Sometimes things change because of you, not your employer. I realised I wasn’t enjoying writing for television in late 2007, and made the leap to journalism after six years of telly. I used to love going into the BBC and being the youngest person in writers’ rooms, but now I go into the BBC as an occasional commentator and am sometimes the oldest person on the panel, and that’s OK too. Life changes and you have to change with it rather than be depressed by it.

Oh, and lastly: never self-deprecate! As someone wiser than me once said, ‘People accept the value you place upon yourself’. Keep telling people you’re rubbish and they’ll eventually believe you.

Thank you for coming to my TED talk.

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THE GREAT WEIGHT LOSS CHALLENGE!

Day 41

Me: 12st 4.2lbs (total loss in 41 days: 10lbs)

I need to keep going.

John: 14st 4.75lbs (total loss in 41 days: 2.75lbs)

John’s doing well again!

This post has been made possible by my awesome Patreon supporters Peter Weilgony, Ricky Steer, Marc Alexander, Chris Birkett, John Fleming, Mary Clarke, Matthew Sylvester, Brian Engler, Jack Scanlan, Dave Nattriss, Musical Comedy Guide, Mark White, Lucy Spencer, Shane Jarvis, Graham Nunn, Emily Hill and Marcus P Knight.

They receive a whole host of exciting rewards in addition to this credit, including my secret never-published fiction and top secret photos! If you enjoyed this post, please support me on Patreon.

Rewards start from just $1 a month for my weekly Patreon email. It’s like this blog, but I’m even more open in it (if you can imagine that!)

A Sunday Times travel trip, and a shocking revelation

No word from Richard Dawkins about yesterday’s blog, despite my tagging him on Twitter. I suspect he has muted me and is presently sticking pins in a voodoo doll of my image. Anyhow, on to today’s true story…

One sunny day in June 2010, I was on my way to Geneva, on my third travel trip for the Sunday Times. It was a walking holiday in the French Alps, and I wasn’t much of a walker. I was also having a full-scale nervous breakdown, permanently trembling and worrying about being killed, thanks to running the Atheist Bus Campaign and receiving an Inbox full of hate mail. Two months later, my mental state would grow so dark that I would no longer be able to continue working, and would start frequenting suicide forums instead. But until that point, I struggled on.

That day, in addition to my acute anxiety, I was also worrying about flying. I hate flying, and even though the Sunday Times had sent me on a fear of flying course the previous September and I desperately wanted to travel, I couldn’t quite rid myself of my irrational fear of planes. (Read my quite fun piece on flying here, or just the quite fun first paragraph if you can’t get past the paywall.)

My boyfriend at the time, who I was deeply in love with, accompanied me to Gatwick, and I sat nervously with him in the airport. Suddenly, he started crying big tears. ‘Oh baby!’ I said, stroking his face, full of emotion, ‘I don’t want to leave you either!’

‘No, it’s not that,’ he replied.

‘What is it then?’ I asked, confused.

‘I’m thinking about my ex,’ he replied, dabbing at his eyes. ‘I dropped her off here a few years ago when she went away for a long time.’

So that was nice.

But I had bigger problems: I had a whole world of fear and depression in my head, and had to get on the plane. It was only a short flight to Geneva – less than two hours’ duration – but I was still terrified.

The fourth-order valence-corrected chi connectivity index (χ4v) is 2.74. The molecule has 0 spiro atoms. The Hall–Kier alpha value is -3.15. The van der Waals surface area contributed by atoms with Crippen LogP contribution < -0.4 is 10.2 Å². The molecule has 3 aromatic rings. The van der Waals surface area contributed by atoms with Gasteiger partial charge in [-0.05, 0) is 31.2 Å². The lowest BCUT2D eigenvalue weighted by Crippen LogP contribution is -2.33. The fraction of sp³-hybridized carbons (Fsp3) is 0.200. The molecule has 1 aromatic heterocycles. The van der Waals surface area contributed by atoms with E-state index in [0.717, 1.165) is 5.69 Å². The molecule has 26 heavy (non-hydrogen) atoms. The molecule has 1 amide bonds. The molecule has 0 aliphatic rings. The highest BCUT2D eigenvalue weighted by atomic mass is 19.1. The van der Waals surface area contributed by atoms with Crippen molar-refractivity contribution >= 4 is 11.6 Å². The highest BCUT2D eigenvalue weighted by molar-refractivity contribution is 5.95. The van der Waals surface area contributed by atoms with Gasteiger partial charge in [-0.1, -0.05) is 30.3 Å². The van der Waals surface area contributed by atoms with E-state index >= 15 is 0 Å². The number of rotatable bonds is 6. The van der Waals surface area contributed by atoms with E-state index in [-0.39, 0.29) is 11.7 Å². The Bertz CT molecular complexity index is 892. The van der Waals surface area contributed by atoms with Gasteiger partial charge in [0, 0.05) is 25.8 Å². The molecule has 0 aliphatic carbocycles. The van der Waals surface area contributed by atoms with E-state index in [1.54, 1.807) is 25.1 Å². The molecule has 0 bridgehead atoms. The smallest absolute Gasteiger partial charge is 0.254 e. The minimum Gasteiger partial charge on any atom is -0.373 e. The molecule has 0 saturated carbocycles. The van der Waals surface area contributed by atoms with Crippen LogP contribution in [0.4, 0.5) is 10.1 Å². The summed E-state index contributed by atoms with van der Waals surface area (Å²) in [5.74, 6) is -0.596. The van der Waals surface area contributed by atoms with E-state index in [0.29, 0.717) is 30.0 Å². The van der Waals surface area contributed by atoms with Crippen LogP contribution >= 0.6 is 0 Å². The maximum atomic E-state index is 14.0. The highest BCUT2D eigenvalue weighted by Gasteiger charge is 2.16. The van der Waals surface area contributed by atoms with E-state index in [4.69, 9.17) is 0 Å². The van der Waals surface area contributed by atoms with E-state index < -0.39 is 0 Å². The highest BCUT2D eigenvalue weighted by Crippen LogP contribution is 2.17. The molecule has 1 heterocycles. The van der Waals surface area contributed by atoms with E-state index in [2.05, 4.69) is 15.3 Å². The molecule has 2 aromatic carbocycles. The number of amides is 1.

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[An easyJet plane. I didn’t find flying in it so easy.]

Eventually I boarded the small easyJet aircraft, and settled into an aisle seat halfway down, next to a middle-aged man. Hoping to distract myself from the prospect of my impending death in a fireball, I tentatively struck up a conversation with him.

He was lovely and happy to chat: I remember that he reassured me about the safety of the plane, and showed me pictures of his kids. I showed him a picture of my boyfriend and told him how much I loved him (my boyfriend, not the middle-aged man. That would have been a bit forward).

‘Why are you going to Geneva?’ he asked.

‘I’m covering a walking holiday for the Travel section of the Sunday Times,’ I told him.

‘Oh wow,’ he answered. ‘That’s very cool. I’ll look out for your write-up.’

‘Thanks,’ I said. ‘How about you? Why are you going to Geneva?’

‘I’m on my way to a conference for work,’ he replied. So far, so dull.

‘What do you do?’ I asked.

‘I’m in armament sales,’ he said breezily.

Armament sales? This lovely man was an arms dealer!

I gulped, and tried to recover my composure. ‘And are you going to the conference alone?’

‘Oh no,’ he said matter-of-factly. ‘Pretty much everyone else on this plane is going, except you!’

I WAS ON A PLANE FULL OF ARMS DEALERS! I started freaking out even more inside, thinking the plane might be a target (for whom exactly, peace activists? I hadn’t really thought this through) but thankfully my fears were unfounded.

I made it to Geneva in one piece, and was met at the airport and driven to the location by the organiser of the trip. However, I was so sick with anxiety the whole time I was there, I failed to do any walking. Feeling guilty and unprofessional, I wrote the piece as though I had, but I actually spent all my time in the chalet shaking and crying.

On my last day, the organiser drove me up a hill and took some photos of me pretending to walk.

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[Me in the Alps. I am smiling for the photograph. Inside, I was dying.]

The Sunday Times never ran the piece, though I’m not sure why. They said they were very happy with it; it was slated to run, and they accepted a pitch for a further piece, but sometimes features just don’t make it into print. I haven’t written for them since, though I’d like to.

I left the boyfriend two years later (he was still in love with his ex, and probably is to this day) and never really got over my fear of flying.

I also never met another arms dealer, to my knowledge – though if they’re all as nice as the bloke on the plane, I wouldn’t mind.

THE GREAT WEIGHT LOSS CHALLENGE!

Day 7

Me: 12st 9.2lbs (total loss in seven days: 5lbs. Not bad for one week!)

If you’re wondering how I’m doing it, I’m mainly following Slimming World’s SP plan (protein and vegetables, no starchy carbs).

John: 14st 7.75lbs (total gain in seven days: 0.25lbs. Ahem!)

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He is an amazing friend though, not least because he’s making my diet look like a comparative success.

Also: I bring you the exciting news that I have some cheap-but-excellent new scales! They only measure in lbs or kg, so I’m not using them for weight for this blog – but just look at what else they can do!